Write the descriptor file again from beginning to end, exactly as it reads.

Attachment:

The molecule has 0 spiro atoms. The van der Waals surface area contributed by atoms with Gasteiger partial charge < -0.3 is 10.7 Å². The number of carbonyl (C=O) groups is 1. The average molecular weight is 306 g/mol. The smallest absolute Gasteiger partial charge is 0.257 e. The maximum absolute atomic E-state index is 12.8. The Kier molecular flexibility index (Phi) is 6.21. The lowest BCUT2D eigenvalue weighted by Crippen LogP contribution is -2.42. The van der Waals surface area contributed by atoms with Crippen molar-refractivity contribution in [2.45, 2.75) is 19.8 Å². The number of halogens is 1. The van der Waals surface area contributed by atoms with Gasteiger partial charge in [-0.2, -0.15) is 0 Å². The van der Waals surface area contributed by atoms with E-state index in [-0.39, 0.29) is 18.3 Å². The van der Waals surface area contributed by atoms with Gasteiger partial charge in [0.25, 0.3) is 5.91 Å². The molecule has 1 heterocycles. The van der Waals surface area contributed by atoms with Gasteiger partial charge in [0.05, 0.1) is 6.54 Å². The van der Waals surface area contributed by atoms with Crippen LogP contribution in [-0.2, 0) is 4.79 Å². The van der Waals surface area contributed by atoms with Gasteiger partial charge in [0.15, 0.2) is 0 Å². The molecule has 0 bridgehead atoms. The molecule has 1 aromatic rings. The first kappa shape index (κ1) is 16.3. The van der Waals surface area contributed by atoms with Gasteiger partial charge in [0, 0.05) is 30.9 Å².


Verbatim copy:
The molecule has 0 spiro atoms. The van der Waals surface area contributed by atoms with Gasteiger partial charge < -0.3 is 10.7 Å². The number of carbonyl (C=O) groups is 1. The average molecular weight is 306 g/mol. The smallest absolute Gasteiger partial charge is 0.257 e. The maximum absolute atomic E-state index is 12.8. The Kier molecular flexibility index (Phi) is 6.21. The lowest BCUT2D eigenvalue weighted by Crippen LogP contribution is -2.42. The van der Waals surface area contributed by atoms with Crippen molar-refractivity contribution in [2.45, 2.75) is 19.8 Å². The number of halogens is 1. The van der Waals surface area contributed by atoms with Gasteiger partial charge in [-0.2, -0.15) is 0 Å². The van der Waals surface area contributed by atoms with E-state index in [-0.39, 0.29) is 18.3 Å². The van der Waals surface area contributed by atoms with Gasteiger partial charge in [0.25, 0.3) is 5.91 Å². The molecule has 1 heterocycles. The van der Waals surface area contributed by atoms with Gasteiger partial charge in [0.05, 0.1) is 6.54 Å². The van der Waals surface area contributed by atoms with Crippen LogP contribution in [-0.2, 0) is 4.79 Å². The van der Waals surface area contributed by atoms with Gasteiger partial charge in [0.15, 0.2) is 0 Å². The molecule has 0 bridgehead atoms. The molecule has 1 aromatic rings. The first kappa shape index (κ1) is 16.3. The van der Waals surface area contributed by atoms with Gasteiger partial charge in [0, 0.05) is 30.9 Å².